The same sections also define that the common capital includes the existing area designated as the Greater Hyderabad Municipal Corporation under the Hyderabad Municipal Corporation Act, 1955. As stipulated in sections 3 and 18(1) of the Reorganisation Act, city MLAs are members of Telangana state assembly.
The Greater Hyderabad Municipal Corporation (GHMC) oversees the civic infrastructure of the city, there are six administrative zones of GHMC: South Zone–(Charminar), East Zone–(L. B. Nagar), West Zone–(Serilingampally), North Zone–(Kukatpally), Northeast Zone–(Secunderabad) and Central Zone–(Khairatabad); these zones consist of 30 "circles", which together encompass 150 municipal wards. Each ward is represented by a corporator, elected by popular vote, as of 2020[update] the city has 7,400,000 voters of which 3,850,000 are male and 3,500,000 are female. The corporators elect the Mayor, who is the titular head of GHMC; executive powers rest with the Municipal Commissioner, appointed by the state government. The GHMC carries out the city's infrastructural work such as building and maintenance of roads and drains, town planning including construction regulation, maintenance of municipal markets and parks, solid waste management, the issuing of birth and death certificates, the issuing of trade licences, collection of property tax, and community welfare services such as mother and child healthcare, and pre-school and non-formal education. The GHMC was formed in April 2007 by merging the Municipal Corporation of Hyderabad (MCH) with 12 municipalities of the Hyderabad, Ranga Reddy and Medak districts covering a total area of 650 km2 (250 sq mi).: 3 The Secunderabad Cantonment Board is a civic administration agency overseeing an area of 40.1 km2 (15.5 sq mi),: 93 where there are several military camps.: 2  The Osmania University campus is administered independently by the university authority.: 93 Appointed in February 2021, Gadwal Vijayalakshmi of Telangana Rashtra Samithi (TRS) is serving as the Mayor of GHMC.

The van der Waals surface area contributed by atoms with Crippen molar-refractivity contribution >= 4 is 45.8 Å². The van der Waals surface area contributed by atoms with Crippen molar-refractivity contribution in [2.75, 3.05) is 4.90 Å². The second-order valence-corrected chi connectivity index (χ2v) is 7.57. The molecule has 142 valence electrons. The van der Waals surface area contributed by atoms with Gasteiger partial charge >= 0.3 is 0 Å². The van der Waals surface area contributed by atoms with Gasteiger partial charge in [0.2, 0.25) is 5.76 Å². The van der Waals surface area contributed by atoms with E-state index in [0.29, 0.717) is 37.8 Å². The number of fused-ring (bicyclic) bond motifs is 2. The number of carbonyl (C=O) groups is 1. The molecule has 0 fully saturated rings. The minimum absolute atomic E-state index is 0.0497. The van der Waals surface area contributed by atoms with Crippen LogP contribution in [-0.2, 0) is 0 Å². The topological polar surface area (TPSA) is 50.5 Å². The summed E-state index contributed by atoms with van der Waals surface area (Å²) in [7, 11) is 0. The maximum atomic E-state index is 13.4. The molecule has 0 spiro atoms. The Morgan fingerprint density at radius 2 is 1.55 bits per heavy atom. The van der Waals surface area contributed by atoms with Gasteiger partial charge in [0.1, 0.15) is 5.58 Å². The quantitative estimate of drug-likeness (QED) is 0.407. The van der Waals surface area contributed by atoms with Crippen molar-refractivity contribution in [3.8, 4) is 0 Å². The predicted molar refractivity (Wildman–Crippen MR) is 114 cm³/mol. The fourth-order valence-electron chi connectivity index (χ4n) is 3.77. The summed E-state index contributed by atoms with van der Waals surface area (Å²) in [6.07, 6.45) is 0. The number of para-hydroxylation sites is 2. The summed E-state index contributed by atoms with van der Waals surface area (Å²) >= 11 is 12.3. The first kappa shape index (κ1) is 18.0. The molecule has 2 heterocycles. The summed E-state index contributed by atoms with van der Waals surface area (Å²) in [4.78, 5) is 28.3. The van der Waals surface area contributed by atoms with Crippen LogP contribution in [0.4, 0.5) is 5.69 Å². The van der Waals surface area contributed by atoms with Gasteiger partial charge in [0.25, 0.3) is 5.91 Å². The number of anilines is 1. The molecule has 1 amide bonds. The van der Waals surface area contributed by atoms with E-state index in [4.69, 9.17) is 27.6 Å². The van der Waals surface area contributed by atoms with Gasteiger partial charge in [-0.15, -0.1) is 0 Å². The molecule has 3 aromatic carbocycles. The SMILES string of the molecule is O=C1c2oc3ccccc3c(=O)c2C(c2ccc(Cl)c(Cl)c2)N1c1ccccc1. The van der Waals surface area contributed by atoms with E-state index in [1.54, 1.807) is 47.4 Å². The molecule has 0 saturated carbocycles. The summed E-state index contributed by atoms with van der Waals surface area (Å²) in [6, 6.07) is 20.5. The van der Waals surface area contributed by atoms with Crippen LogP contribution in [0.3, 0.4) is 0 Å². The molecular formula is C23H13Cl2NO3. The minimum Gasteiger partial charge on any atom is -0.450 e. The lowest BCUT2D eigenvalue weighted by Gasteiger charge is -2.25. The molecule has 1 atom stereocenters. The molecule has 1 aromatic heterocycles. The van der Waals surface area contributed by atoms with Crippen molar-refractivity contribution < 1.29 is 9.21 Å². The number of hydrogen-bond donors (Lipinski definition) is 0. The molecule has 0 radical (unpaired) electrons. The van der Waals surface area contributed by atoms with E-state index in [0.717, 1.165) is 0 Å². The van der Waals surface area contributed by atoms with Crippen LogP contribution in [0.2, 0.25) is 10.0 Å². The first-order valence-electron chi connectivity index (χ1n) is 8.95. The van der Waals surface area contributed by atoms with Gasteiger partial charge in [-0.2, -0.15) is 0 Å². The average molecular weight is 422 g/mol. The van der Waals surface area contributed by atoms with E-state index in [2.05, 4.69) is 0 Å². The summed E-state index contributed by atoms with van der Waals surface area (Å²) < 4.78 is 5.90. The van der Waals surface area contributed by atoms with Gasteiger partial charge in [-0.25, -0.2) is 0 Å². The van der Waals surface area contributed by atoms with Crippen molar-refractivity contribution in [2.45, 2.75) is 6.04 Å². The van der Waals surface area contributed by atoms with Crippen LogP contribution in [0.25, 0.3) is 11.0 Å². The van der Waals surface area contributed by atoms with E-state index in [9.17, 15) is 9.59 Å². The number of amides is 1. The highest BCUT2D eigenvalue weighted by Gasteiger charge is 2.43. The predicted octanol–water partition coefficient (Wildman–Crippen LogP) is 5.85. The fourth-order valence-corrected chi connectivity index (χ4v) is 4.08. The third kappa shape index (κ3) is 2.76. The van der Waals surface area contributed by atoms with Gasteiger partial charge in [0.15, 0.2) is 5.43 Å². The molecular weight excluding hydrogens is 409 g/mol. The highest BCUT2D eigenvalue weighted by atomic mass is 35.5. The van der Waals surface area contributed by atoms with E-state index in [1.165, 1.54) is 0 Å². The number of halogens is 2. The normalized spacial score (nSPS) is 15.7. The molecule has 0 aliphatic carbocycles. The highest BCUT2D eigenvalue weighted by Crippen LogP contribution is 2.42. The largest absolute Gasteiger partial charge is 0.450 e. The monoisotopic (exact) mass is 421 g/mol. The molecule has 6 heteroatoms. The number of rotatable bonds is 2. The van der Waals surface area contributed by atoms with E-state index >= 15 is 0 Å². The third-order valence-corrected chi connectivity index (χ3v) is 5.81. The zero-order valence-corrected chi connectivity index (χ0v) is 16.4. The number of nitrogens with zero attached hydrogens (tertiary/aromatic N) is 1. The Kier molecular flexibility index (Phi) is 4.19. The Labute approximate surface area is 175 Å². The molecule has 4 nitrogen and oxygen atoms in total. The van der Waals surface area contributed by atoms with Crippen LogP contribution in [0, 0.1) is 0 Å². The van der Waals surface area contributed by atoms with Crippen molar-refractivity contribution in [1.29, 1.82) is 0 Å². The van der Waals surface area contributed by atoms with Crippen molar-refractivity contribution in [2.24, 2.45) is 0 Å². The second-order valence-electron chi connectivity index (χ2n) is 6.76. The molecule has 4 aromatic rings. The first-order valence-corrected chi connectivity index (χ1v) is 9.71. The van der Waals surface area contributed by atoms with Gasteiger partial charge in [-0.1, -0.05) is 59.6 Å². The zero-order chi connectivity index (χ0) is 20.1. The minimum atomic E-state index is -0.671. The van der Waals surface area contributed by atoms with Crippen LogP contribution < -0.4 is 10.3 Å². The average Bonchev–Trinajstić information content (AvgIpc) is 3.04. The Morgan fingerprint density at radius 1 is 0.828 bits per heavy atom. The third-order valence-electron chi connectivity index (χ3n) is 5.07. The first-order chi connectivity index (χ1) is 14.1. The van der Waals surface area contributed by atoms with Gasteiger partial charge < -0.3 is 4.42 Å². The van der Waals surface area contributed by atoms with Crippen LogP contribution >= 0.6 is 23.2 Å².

Law and order in Hyderabad city is supervised by the Governor of Telangana. The jurisdiction is divided into three police commissionerates: Hyderabad, Cyberabad, and Rachakonda. Each zone is headed by a deputy commissioner of police.
The jurisdictions of the city's administrative agencies are, in ascending order of size: the Hyderabad Police area, Hyderabad district, the GHMC area ("Hyderabad city") and the area under the Hyderabad Metropolitan Development Authority (HMDA). The HMDA is an apolitical urban planning agency that covers the GHMC and its suburbs, extending to 54 mandals in five districts encircling the city. It coordinates the development activities of GHMC and suburban municipalities and manages the administration of bodies such as the Hyderabad Metropolitan Water Supply and Sewerage Board (HMWSSB).
Hyderabad is the seat of the Government of Telangana, Government of Andhra Pradesh and the President of India's winter retreat Rashtrapati Nilayam, as well as the Telangana High Court and various local government agencies. The Lower City Civil Court and the Metropolitan Criminal Court are under the jurisdiction of the High Court.: 1 The GHMC area contains 24 State Legislative Assembly constituencies, which form five constituencies of the Lok Sabha (the lower house of the Parliament of India).